It will be interesting to see if the various GNU/Linux distributions decide to implement Intel's "optimizations" or not. Here we have a giant chip-maker asking everyone to re-compiles everything so the performance penalty of a design flaw workaround in their products appear to be smaller while adding a performance penalty to their competitors non-flawed correctly-functioning chips. That's a rather bold demand. Concretely, Intel wants a
-mbranches-within-32B-boundaries compiler flag and they want it to be used everywhere.
RedHat asset and Binutils developer Jeff Law had this to say about Intel's "optimization" proposals:
"I can't help but point out that if we do this, then we're forcing everyone to pay a price in terms of runtime performance and codesize -- even if they're on a processor where this doesn't matter.
Additionally, I have yet to find any documentation which indicates with better precision when this happens and what the consequences are when it does happen. That makes it impossible to know if there's any kind of filtering we can do to avoid inserting to many nops/prefixes to ensure branch alignment. It's also exceedingly hard to assess the real world impact of the bug which in turn makes it hard to assess the importance of the mitigations."
Your Firmware Will Be Updated
The Intel CPU firmware is located in the
/lib/firmware/intel-ucode/ folder on the vast majority of GNU/Linux distributions. It is provided by a package named something like
microcode_ctl (Fedora 31). Linux distributions are in the processes of shipping updated packages which replace the files in that folder with new performance-hampering flaw-fixing microcode. You will be getting the microcode updates if you are using GNU/Linux and you update your system using your distributions method regularly.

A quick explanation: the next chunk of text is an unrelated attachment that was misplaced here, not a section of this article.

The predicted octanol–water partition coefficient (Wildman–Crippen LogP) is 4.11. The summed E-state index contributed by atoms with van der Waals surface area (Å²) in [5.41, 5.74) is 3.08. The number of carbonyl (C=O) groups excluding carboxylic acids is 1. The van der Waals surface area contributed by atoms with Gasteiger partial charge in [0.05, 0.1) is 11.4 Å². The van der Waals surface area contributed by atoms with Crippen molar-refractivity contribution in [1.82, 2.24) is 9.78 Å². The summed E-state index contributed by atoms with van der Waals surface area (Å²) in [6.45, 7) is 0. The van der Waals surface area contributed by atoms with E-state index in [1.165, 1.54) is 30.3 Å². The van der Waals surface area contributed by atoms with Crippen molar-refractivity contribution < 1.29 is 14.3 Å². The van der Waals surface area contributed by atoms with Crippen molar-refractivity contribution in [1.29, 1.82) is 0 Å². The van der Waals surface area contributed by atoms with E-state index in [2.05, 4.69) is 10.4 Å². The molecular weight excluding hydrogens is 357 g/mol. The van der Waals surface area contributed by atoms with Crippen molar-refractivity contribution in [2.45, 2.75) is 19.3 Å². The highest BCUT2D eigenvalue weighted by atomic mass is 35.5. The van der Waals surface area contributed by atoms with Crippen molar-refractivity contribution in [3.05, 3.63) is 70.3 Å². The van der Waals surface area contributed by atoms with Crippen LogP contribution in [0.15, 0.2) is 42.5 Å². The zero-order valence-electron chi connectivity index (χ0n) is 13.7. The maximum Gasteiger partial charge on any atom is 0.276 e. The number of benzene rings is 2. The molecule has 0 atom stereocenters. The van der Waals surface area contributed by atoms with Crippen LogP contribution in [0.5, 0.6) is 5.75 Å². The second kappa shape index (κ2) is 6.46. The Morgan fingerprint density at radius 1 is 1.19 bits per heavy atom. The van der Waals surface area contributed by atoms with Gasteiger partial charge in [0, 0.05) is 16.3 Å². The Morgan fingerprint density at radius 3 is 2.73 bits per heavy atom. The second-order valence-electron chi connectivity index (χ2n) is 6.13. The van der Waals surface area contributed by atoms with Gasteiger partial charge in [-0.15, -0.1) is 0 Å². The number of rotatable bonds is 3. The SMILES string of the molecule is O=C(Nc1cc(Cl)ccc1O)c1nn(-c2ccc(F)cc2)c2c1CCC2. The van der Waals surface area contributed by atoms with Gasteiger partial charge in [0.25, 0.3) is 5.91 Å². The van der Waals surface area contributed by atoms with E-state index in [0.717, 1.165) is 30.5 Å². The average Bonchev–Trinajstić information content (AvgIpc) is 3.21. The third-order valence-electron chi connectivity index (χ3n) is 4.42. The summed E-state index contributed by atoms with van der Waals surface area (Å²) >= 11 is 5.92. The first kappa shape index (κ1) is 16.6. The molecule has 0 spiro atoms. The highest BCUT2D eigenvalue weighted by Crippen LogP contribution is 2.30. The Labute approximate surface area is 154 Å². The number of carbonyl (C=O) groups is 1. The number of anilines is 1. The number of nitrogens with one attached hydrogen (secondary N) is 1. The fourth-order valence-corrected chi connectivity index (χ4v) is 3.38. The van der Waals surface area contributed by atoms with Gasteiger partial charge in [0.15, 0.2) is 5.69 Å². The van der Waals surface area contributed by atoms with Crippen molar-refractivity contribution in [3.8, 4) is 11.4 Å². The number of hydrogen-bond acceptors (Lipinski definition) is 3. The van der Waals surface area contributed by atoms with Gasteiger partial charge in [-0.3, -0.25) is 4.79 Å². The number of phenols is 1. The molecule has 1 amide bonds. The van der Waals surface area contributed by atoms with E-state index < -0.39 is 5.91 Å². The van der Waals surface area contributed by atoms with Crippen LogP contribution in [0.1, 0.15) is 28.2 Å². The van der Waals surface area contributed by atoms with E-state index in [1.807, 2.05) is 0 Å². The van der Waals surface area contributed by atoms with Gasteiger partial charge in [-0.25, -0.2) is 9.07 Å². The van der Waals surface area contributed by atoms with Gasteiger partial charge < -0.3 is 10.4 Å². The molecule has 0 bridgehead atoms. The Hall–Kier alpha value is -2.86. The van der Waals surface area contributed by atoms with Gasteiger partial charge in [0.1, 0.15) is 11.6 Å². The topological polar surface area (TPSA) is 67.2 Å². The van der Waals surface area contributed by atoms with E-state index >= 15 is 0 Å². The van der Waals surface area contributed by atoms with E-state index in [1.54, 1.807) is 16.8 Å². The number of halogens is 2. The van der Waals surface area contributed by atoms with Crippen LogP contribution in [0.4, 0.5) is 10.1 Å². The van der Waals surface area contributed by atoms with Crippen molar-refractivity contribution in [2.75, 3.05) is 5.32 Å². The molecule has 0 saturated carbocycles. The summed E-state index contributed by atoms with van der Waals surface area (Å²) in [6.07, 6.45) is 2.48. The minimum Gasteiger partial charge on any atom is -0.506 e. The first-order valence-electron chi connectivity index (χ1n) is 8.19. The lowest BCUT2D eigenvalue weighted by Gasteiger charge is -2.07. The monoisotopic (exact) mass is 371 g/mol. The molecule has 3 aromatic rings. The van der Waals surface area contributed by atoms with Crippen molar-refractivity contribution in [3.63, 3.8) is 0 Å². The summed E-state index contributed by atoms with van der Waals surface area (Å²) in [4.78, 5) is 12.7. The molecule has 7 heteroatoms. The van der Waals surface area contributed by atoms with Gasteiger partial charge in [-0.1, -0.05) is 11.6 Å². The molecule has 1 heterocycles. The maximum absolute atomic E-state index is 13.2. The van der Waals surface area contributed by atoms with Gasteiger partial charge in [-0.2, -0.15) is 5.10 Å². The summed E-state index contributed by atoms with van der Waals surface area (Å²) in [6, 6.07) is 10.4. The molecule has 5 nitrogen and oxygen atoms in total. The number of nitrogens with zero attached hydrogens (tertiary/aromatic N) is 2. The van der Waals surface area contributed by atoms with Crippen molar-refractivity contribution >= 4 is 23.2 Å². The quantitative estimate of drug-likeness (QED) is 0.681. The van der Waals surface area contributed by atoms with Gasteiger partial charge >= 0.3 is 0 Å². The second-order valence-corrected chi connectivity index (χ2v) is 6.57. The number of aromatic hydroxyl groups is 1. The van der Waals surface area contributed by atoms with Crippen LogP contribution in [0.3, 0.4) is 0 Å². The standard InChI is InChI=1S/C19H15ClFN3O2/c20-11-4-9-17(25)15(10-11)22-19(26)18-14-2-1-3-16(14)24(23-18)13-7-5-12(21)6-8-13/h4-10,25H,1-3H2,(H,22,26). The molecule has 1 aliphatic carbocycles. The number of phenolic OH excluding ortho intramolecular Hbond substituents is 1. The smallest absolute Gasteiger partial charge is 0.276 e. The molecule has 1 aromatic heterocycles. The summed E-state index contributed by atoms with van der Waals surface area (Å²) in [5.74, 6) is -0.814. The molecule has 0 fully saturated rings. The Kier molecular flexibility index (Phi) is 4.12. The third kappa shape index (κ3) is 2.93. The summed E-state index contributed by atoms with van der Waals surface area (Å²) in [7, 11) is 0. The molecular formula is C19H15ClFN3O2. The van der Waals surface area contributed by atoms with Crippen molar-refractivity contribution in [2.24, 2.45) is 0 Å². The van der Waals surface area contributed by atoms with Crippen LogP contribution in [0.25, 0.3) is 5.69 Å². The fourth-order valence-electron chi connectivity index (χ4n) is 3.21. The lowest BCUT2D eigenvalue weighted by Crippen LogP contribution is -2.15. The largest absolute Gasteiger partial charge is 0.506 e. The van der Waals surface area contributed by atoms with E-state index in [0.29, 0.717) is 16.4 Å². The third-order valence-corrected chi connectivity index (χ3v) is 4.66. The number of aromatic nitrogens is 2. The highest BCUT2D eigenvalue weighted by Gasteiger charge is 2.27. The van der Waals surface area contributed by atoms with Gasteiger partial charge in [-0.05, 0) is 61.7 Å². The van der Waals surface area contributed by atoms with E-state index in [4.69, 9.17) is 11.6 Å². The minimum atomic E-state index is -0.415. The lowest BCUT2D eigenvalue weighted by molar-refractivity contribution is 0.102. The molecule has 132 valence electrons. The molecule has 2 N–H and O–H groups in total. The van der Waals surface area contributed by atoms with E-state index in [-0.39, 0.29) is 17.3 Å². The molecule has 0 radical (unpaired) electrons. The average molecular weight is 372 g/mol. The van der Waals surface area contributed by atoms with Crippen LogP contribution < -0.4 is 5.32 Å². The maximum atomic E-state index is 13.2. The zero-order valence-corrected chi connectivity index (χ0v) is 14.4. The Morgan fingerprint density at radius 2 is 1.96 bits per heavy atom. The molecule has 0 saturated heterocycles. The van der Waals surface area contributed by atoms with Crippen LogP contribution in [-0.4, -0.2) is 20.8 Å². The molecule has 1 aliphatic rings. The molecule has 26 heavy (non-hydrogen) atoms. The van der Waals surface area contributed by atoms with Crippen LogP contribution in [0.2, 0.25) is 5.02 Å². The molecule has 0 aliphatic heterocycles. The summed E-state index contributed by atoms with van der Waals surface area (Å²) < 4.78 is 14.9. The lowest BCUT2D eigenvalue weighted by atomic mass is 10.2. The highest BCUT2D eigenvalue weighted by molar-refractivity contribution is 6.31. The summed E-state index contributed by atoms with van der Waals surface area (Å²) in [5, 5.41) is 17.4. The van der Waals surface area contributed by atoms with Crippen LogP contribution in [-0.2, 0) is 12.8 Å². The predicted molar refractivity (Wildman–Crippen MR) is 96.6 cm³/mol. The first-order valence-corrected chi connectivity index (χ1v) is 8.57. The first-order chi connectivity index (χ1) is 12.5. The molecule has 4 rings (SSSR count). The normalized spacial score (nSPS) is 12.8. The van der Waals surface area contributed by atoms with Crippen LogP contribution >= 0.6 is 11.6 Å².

It Gets Worse
The long-term support branches of the Linux kernel got an update on November 12th which contain a small pile of new security mitigation code as well as new fixes and workarounds for Intel CPUs. Kernels 5.3.11, 4.19.84 and 4.14.154 and newer have these new security fixes. These are fixes for other issues that are unrelated to jump instruction caching.
A newly discovered Intel "ITLB_MULTIHIT bug" is described in the kernel changelog for 5.3.11 as:
"Some processors may incur a machine check error possibly resulting in an unrecoverable CPU lockup when an instruction fetch encounters a TLB multi-hit in the instruction TLB. This can occur when the page size is changed along with either the physical address or cache type. "
ITLB_MULTIHIT is specially worrysome for those running virtual machines. A kvm-specific patch addressing ITLB_MULTIHIT elaborates:
"With some Intel processors, putting the same virtual address in the TLB as both a 4 KiB and 2 MiB page can confuse the instruction fetch unit and cause the processor to issue a machine check resulting in a CPU lockup.
Unfortunately when EPT page tables use huge pages, it is possible for a malicious guest to cause this situation."
ITLB_MULTIHIT is not the only Intel-specific problem addressed in the latest stable-series kernels. There is also a performance-hampering fix for "TAA - TSX Asynchronous Abort". The kernel hardware guide recently got a chapter on TAA - TSX Asynchronous Abort which describes it as:
"TAA is a hardware vulnerability that allows unprivileged speculative access to data which is available in various CPU internal buffers by using asynchronous aborts within an Intel TSX transactional region."
The changelog for kernel 5.3.11 elaborates: